Pompey, having cleaned out the robber dens, and prostrated the greatest king then living, in one and the same war, and having fought successful battles, besides those of the Pontic war, with Colchians, Albanians, Iberians, Armenians, Medes, Arabs, Jews, and other Eastern nations, extended the Roman sway as far as Egypt. But he did not advance into Egypt, although the king of that country invited him there to suppress a sedition, and sent gifts to himself and money and clothing for his whole army. He either feared the greatness of this still prosperous kingdom, or wished to guard against the envy of his enemies, or the warning voice of oracles, or for other reasons which I will publish in my Egyptian history. He let some of the subjugated nations go free and made them allies. Others he placed at once under Roman rule, and others he distributed to kings -- to Tigranes, Armenia; to Pharnaces, Bosporus; to Ariobarzanes, Cappadocia and the other provinces before mentioned. To Antiochus of Commagene he turned over Seleucia and the parts of Mesopotamia that he conquered. He made Deïotarus and others tetrarchs of the Gallogræcians, who are now the Galatians bordering on Cappadocia. He made Attalus prince of Paphlagonia and Aristarchus prince of Colchis. He also appointed Archelaus to the priesthood of the goddess worshipped at Comana, which is a royal prerogative. Castor of Phanagoria was inscribed as a friend of the Roman people. Much territory and money were bestowed upon others.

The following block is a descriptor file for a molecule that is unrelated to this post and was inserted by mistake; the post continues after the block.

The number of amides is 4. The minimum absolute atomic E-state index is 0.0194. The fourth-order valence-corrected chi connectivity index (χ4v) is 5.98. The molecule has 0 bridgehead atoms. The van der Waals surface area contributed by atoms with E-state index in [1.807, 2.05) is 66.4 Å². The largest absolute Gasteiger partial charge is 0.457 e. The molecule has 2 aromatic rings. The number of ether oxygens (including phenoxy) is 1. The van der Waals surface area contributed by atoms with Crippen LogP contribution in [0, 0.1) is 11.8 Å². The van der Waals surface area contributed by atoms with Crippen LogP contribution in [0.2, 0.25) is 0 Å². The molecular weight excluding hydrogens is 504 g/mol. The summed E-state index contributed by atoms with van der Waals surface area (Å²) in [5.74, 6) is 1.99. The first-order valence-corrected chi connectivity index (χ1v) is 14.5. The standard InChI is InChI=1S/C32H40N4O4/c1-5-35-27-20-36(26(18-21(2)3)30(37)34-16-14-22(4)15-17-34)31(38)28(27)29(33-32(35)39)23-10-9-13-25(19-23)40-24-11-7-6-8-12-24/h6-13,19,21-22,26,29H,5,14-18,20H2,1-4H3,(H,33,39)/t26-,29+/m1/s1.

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THE MITHRIDATIC WARS
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